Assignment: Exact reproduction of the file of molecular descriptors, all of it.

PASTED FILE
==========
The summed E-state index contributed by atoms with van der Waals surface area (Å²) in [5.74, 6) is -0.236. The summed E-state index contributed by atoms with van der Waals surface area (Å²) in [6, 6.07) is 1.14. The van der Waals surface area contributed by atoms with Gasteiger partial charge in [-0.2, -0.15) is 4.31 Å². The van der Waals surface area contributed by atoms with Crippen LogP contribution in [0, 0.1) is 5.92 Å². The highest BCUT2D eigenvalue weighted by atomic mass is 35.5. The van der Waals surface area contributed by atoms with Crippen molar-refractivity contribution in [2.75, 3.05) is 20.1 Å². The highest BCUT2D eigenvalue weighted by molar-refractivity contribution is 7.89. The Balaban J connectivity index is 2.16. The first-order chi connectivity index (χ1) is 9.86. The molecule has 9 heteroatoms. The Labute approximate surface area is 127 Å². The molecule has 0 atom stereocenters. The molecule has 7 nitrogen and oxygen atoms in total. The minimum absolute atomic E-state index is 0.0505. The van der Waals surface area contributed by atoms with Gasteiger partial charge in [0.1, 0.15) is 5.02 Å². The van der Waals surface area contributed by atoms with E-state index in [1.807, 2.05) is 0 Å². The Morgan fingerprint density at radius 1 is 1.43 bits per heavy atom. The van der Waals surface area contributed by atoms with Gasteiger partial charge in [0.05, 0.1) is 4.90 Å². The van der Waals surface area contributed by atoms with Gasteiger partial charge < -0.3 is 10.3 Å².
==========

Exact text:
The summed E-state index contributed by atoms with van der Waals surface area (Å²) in [5.74, 6) is -0.236. The summed E-state index contributed by atoms with van der Waals surface area (Å²) in [6, 6.07) is 1.14. The van der Waals surface area contributed by atoms with Gasteiger partial charge in [-0.2, -0.15) is 4.31 Å². The van der Waals surface area contributed by atoms with Crippen LogP contribution in [0, 0.1) is 5.92 Å². The highest BCUT2D eigenvalue weighted by atomic mass is 35.5. The van der Waals surface area contributed by atoms with Crippen molar-refractivity contribution in [2.75, 3.05) is 20.1 Å². The highest BCUT2D eigenvalue weighted by molar-refractivity contribution is 7.89. The Balaban J connectivity index is 2.16. The first-order chi connectivity index (χ1) is 9.86. The molecule has 9 heteroatoms. The Labute approximate surface area is 127 Å². The molecule has 0 atom stereocenters. The molecule has 7 nitrogen and oxygen atoms in total. The minimum absolute atomic E-state index is 0.0505. The van der Waals surface area contributed by atoms with Gasteiger partial charge in [0.1, 0.15) is 5.02 Å². The van der Waals surface area contributed by atoms with E-state index in [1.807, 2.05) is 0 Å². The Morgan fingerprint density at radius 1 is 1.43 bits per heavy atom. The van der Waals surface area contributed by atoms with Gasteiger partial charge in [0.05, 0.1) is 4.90 Å². The van der Waals surface area contributed by atoms with Gasteiger partial charge < -0.3 is 10.3 Å².